On Christmas Day

As I was writing this sermon, I pondered the difference between our Christmas Eve services and Christmas Day.

Away from the romance of the candlelight and the excitement of presents yet to be opened, we are confronted by the reality of the daylight, and the possible let down of presents opened and Christmas morning done. We may be feeling inadequate to live up to an image we have of ourselves as Christmas Christians—believing in a God who came as a baby to save us from sin and death. The existential question pops up front and center before we even take the lights and ornaments off the tree—Does God really care? And if God does really care about me, what do I need to do?

Addressing these basic questions, let’s start with Mary, Jesus’ earthly mother. When Archangel Gabriel comes to announce the indwelling of the Holy Spirit that will be her pregnancy, he describes her as ‘full of grace.’ He doesn’t qualify his message with a preamble of her being full of virtue, or full or faith and he acknowledges that she, like us, is full of fear by saying, “Do not be afraid.” Gabriel knows that a human reaction to life and announcements of change is fear. Feat that we are not up to the challenge, that we don’t have what it takes to do whatever is being asked of us, fear that if anyone found out how inadequate and unqualified we really were, they would reject us outright. The Christmas Nativity begins with a young girl, one with no experience, no pedigree, no power or money, no special talents except that she is full of grace. The text doesn’t tell us she is full of moral fiber or obedience, as is common in our retelling of this story. Mary’s only qualification to be part of God’s rescue plan is that she is full of grace, given to her as gift by the Holy Spirit. Unearned and undeserved, grace is given to her as the womb of the Savior because Christmas is the birth of grace. As scripture reminds us in John 1:17, “For the law was given through Moses, but grace and truth came through Jesus Christ.” The birth of forgiveness, the birth of love and mercy for all, is the gift of Christmas morning.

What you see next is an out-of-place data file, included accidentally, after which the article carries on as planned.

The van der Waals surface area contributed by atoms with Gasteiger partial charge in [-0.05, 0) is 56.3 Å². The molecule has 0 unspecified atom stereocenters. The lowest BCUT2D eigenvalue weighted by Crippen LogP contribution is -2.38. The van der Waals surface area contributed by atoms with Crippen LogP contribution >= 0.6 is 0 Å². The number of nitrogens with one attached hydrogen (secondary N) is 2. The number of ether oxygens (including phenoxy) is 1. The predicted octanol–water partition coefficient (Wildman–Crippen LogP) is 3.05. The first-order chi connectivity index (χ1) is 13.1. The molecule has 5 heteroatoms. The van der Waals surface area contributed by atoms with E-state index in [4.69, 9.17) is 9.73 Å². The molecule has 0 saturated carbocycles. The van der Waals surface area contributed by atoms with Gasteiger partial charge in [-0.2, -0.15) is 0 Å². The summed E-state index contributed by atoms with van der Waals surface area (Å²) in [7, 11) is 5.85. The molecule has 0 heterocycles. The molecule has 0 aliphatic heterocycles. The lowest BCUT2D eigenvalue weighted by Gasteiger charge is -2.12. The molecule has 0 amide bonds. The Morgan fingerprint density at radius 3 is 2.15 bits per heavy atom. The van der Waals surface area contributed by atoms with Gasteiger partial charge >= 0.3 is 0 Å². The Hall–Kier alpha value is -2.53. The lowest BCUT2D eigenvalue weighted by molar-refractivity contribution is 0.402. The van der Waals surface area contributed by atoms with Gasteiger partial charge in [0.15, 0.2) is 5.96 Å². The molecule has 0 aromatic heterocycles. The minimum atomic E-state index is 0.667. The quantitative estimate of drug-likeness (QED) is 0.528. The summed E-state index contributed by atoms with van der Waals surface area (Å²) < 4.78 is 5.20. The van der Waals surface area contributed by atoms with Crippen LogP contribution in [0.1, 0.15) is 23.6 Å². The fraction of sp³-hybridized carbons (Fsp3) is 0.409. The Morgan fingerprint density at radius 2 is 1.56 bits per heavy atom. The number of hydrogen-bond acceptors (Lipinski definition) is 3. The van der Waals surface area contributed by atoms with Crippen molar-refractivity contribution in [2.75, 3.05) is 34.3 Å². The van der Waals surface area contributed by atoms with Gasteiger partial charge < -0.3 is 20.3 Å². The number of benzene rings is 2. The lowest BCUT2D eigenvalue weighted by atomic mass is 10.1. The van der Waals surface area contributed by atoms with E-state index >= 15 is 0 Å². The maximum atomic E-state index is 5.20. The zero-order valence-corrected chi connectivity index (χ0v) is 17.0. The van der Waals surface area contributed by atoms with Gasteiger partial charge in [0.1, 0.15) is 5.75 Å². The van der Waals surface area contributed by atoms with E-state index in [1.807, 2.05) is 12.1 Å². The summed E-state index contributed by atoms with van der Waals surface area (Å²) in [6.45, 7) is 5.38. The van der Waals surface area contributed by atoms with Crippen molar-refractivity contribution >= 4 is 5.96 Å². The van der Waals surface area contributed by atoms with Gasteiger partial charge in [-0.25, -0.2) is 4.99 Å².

And the ‘for all,’ becomes very particular in this message from the angel to the shepherds as ‘for you.’ Martin Luther preached most often on Christmas on the significance of the ‘for you.’ He reminds us that the angels preach to the shepherds  with their announcement, “I am bringing you good news of great joy for all people; to you is born this day in the City of David, a Savior, who is the Messiah, the Lord.” Luther addressed Mary saying, “Mary, you did not bear this child for yourself alone but for me…You have my treasure…You see how a person rejoices when he receives a robe or [money]? But how many shout for joy with the message of this angel?”

The gift of grace born into this world to give us comfort and love, is the gift to those who need it, yearn for it, cry out for it and cannot create it for themselves. The message of the angel ‘for you’ is announced to the shepherds first because, Luther says, they are “those who are faint-hearted and feel the burden of their sins.” It is the very answer to the question, “Does God care and what do we need to deserve that care?” God cares so much that God packaged himself into the wee form of a baby to show that the caring became tangible and real, experiencing the pain, hurt and physicality of earthly life as solidarity with us, the hope of the world. As the Christmas carol tells us, “the hopes and fears of all the years are met in thee tonight.”

Luther also made clear that all were the recipients of this grace and hope because each person on earth will experience the moment when, “money, goods, power and honor fades into darkness and he despises everything on earth compared with this child, so that heaven and earth with all its power and all its treasures become nothing to him, that man would have the true gain and fruit of this message of the angel.” Christ came to be the everlasting light of the world in the darkness that cannot be dispelled by what we have. It is by what we receive freely from God in grace that satisfies our souls and overcomes the darkness.

As we sit here basking in the light of the stained glass windows proclaiming the good news of great joy that is our Savior Christ, we may believe that all of our presents have been opened and are piled under our tree, but the true gift of grace born to you this day, will be the longest lasting treasure of your heart, hidden within the heart of God that is your spirit.

Merry Christmas to you because of the gift grace and peace forever more.